THE HOUSE OF SEVEN GABLES (Joe May, 1940) is typical Golden era studio-bound Hollywood fare. This DVD release has the film in gorgeous black and white and very good sound quality, but no subtitles at all and no extras.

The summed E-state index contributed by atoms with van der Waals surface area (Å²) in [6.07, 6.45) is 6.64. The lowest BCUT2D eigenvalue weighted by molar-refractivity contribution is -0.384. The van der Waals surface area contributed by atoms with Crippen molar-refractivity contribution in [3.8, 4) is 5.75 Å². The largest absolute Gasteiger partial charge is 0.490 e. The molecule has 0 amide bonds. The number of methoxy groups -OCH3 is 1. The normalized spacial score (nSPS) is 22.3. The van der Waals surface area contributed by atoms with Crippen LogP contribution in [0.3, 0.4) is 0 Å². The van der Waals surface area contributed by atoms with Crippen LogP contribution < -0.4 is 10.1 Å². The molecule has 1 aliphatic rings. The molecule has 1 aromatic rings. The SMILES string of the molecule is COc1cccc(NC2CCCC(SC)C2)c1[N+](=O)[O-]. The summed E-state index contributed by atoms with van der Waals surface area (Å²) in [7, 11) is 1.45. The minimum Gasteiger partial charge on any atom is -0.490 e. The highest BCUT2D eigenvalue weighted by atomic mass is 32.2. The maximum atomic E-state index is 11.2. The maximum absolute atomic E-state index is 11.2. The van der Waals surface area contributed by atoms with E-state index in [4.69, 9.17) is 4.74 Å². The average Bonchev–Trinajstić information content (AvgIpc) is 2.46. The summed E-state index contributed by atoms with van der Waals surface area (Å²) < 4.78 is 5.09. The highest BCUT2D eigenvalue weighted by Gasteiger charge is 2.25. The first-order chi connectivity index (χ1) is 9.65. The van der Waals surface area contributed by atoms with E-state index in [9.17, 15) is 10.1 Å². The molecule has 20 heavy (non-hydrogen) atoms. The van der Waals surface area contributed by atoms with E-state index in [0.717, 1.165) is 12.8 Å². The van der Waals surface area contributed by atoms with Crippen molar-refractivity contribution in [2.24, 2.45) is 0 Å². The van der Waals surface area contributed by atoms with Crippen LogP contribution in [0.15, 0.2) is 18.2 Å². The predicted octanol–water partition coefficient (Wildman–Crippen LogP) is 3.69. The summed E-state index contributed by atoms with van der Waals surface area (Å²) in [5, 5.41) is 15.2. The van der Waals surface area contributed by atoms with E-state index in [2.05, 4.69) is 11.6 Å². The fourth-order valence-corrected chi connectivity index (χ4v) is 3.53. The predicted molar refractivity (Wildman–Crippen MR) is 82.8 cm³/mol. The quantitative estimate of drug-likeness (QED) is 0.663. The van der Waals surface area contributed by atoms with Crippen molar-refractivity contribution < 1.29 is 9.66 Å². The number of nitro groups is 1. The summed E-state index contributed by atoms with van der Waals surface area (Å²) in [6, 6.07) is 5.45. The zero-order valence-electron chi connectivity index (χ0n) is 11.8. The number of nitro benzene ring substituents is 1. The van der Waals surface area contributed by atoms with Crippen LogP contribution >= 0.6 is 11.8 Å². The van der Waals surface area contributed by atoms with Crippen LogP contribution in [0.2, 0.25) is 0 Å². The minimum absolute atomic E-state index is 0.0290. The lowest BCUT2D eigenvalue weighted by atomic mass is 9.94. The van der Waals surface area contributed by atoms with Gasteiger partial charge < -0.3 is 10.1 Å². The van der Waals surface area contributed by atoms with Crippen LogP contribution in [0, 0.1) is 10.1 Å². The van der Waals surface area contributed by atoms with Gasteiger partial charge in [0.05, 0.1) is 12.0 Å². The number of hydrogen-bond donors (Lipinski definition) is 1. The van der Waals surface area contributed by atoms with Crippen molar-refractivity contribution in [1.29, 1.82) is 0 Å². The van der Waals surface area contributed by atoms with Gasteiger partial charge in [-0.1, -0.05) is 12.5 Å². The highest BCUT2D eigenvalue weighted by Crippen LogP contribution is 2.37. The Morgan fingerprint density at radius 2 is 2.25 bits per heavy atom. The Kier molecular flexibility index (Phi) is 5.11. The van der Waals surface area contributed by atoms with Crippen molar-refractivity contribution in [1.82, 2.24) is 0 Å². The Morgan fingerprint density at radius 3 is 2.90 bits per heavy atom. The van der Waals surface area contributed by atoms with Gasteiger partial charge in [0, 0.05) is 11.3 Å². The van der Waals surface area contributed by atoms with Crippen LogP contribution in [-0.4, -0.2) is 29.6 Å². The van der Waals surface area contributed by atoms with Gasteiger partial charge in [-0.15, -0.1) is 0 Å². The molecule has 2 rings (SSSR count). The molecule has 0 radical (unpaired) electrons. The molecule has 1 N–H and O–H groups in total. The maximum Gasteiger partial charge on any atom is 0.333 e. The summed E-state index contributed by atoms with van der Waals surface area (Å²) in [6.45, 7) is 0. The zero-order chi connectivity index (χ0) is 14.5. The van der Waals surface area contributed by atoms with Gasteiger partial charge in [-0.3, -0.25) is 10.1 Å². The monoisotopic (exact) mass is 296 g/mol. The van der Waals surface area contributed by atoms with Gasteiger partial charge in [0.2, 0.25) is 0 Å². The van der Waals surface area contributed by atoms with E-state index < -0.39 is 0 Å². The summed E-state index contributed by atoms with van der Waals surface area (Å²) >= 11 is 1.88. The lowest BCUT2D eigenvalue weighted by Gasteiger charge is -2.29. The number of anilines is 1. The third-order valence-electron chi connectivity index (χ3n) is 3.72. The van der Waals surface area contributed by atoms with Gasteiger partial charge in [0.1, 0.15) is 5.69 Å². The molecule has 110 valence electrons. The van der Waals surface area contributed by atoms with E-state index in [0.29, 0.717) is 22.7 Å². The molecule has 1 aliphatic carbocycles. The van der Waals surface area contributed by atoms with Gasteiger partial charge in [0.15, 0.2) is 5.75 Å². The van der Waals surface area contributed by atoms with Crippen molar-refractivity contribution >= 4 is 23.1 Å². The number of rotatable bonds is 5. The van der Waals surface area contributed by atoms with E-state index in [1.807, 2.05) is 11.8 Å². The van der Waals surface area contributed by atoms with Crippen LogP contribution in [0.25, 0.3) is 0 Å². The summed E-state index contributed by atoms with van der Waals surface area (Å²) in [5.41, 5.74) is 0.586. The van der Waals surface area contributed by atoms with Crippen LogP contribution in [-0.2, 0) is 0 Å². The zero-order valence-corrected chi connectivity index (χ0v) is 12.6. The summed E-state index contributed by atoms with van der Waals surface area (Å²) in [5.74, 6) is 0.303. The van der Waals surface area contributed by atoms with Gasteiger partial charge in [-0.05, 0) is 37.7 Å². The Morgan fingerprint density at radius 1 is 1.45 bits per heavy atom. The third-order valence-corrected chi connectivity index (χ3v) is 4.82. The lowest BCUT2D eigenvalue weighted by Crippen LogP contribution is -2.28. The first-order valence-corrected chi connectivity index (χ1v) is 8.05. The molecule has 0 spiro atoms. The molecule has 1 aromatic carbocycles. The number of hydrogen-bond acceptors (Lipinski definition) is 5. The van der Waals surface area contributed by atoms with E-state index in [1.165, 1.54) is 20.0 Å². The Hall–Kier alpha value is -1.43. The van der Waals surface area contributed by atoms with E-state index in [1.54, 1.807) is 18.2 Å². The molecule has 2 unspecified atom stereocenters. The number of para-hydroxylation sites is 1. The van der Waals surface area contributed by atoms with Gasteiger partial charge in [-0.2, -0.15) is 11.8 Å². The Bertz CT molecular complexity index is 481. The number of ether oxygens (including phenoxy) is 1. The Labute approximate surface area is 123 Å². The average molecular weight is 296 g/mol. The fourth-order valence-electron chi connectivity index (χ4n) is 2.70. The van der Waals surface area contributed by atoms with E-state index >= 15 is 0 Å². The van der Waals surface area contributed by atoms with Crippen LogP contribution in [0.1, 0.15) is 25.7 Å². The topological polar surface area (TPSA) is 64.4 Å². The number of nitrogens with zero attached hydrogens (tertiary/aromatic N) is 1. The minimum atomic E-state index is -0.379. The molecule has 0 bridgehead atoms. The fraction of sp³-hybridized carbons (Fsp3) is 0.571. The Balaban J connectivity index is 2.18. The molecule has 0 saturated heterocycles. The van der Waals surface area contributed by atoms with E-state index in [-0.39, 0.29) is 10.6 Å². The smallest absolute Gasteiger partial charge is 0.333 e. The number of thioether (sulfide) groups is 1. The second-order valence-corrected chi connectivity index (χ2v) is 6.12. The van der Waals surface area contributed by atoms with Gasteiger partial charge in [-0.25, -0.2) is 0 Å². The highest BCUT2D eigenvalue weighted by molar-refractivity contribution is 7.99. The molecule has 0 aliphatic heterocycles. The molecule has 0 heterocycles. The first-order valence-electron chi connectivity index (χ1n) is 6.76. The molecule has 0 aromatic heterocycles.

It is based on a classic story by Nathaniel Hawthorne. This tale of betrayal, time-defying love and revenge revolves around two brothers of very different character, one joyously romantic (the tall and early Vincent Price in his 6th film credit), one greedy and vile beyond belief (the tall and great George Sanders, of many a classic movie). Sanders, strangely, doesn't seem completely at ease with his part, maybe because the character he plays is quite one-dimensional, with no redeeming feature, exhibiting no charm or wit (Sanders' trademark roles have those two elements). It's Price who shines most here, his part requiring him to display a wide range of emotions, from unabashed romantic love to a doomed sense of fate, from sprightly young musician to revenge seeker to former convict in old age. One interesting side of the story is its psychanalytical use of the curse plaguing the Pyncheon family. The supporting actors are uniformly good, and the musical score is by Hubert J. Salter. 87 minutes of the best B-movie kind, from a time when actors had room to stretch and carry the films on their shoulders, without the help of special effects or fast editing.